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Teach your dog to stop jumping on people

By Michele Welton, Dog Trainer, Breed Selection Consultant, Author of 15 Dog Books

BeagleJumping on people looks cute when a pup is 3 months old, but it becomes such a serious behavior problem that you shouldn't allow jumping even in a young puppy.

A jumping dog:

  • tears clothing
  • leaves muddy pawprints on clothing
  • scratches people with sharp toenails
  • nips people (even accidentally from excitement)
  • causes toddlers or slight/frail people to stumble or fall

Along with the damage that can be done to people, jumping creates an over-excited  mindset in the dog, which is the very opposite of the calm  mindset we're trying to teach.

Even a physically active dog feels more secure when he's in a calm, relaxed state of mind.

Perhaps you're thinking, "But my dog only jumps on me,  not on other people."

Even so, he's practicing an excitable mindset that is psychologically stressful. And God forbid, if anything happened to you, and your pup needed to be re-homed, fewer people will adopt an excitable jumping dog.

So you really should stop this behavior as soon as it starts. It's not safe or considerate of other people. And it's definitely not good for your pup's all-important state of mind.

Don't try to stop jumping with the following techniques

  • Don't put your hands on a jumping dog – not even to push him off. Because YOU might think you're pushing him off, but HE often views it as petting  or fondling.  From his perspective, those consequences are positive.  He's getting attention and petting when he jumps. So keep your hands off him.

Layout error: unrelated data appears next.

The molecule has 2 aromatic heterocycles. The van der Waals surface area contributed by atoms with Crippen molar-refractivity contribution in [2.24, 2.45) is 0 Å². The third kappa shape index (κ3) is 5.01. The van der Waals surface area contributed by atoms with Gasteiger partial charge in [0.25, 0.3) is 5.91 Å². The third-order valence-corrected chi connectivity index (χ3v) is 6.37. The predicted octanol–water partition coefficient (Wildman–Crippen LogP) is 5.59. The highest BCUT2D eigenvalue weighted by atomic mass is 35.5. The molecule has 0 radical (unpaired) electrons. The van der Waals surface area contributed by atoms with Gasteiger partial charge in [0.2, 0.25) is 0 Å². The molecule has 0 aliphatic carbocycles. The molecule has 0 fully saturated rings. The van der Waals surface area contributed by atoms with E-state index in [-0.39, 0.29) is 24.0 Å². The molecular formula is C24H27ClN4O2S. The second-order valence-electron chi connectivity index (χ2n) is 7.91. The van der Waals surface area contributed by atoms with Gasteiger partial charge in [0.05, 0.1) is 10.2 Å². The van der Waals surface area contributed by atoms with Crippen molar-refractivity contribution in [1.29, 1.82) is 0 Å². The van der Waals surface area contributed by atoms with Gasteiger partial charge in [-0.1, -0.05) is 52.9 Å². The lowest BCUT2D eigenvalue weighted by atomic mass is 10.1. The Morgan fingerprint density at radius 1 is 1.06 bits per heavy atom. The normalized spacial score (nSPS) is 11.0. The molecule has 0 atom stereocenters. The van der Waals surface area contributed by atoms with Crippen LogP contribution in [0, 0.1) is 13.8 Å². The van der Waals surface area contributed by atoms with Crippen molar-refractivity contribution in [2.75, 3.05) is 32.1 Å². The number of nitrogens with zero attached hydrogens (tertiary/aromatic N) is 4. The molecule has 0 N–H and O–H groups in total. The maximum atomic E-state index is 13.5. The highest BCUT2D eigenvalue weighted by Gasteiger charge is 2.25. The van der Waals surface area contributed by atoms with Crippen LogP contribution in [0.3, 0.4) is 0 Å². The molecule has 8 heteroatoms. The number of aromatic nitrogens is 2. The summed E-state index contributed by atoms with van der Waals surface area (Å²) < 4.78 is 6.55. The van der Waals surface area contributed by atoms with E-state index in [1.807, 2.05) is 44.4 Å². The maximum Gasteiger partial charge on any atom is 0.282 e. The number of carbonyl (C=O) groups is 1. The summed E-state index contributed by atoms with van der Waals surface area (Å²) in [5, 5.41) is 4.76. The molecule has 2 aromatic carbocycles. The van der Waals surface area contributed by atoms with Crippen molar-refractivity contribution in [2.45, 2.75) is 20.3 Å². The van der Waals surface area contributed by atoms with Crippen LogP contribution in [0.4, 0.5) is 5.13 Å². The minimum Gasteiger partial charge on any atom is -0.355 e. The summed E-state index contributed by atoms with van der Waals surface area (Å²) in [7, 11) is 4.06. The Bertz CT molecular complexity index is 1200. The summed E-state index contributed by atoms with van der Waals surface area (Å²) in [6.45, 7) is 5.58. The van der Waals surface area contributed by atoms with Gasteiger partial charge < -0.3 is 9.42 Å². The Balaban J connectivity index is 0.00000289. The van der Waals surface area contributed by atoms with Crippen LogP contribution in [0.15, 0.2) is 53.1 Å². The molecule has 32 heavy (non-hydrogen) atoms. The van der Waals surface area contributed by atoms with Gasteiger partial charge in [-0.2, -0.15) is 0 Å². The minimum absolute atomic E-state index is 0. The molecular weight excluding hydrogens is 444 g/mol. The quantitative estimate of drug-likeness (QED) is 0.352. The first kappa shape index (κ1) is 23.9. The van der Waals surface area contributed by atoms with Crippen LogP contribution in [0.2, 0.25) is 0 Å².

• Don't turn your back on a jumping dog. That only teaches him to sneak around to your frontside before he jumps. Other pups don't even care – they're just as happy to jump against your backside and knock you forward.

Three effective corrections for jumping

check markThe first effective technique to extinguish jumping is to raise your knee as the dog jumps. AS  the pup starts his jump, raise one knee as though you were doing a high-step march in a parade. A larger dog will bump against your raised knee, while a smaller dog will bump against your raised shin, ankle, or foot.

Don't kick him! Just a bump. You want him to conclude, "Hmm, that wasn't the outcome I was hoping for. An uncomfortable bump  and I didn't even get petted!"

Yes. Exactly. If you don't want a dog to jump, you need him to conclude that jumping is yucky to do.

Oh, and don't make eye contact as you raise your knee. Eye contact is positive attention. Just watch the pup out of the corner of your eye so you'll be ready with another knee raise in case he tries a second jump.

Only when he has settled down (wait a good 10 seconds) should you look at him and acknowledge him. In a calm voice, say, "Hello, Jake." If he takes that as encouragement to jump again, repeat your knee raise but this time wait a little longer before acknowledging him.

You want him to learn this pattern: "jump → yucky bump + no attention."

pug dog jumping on owner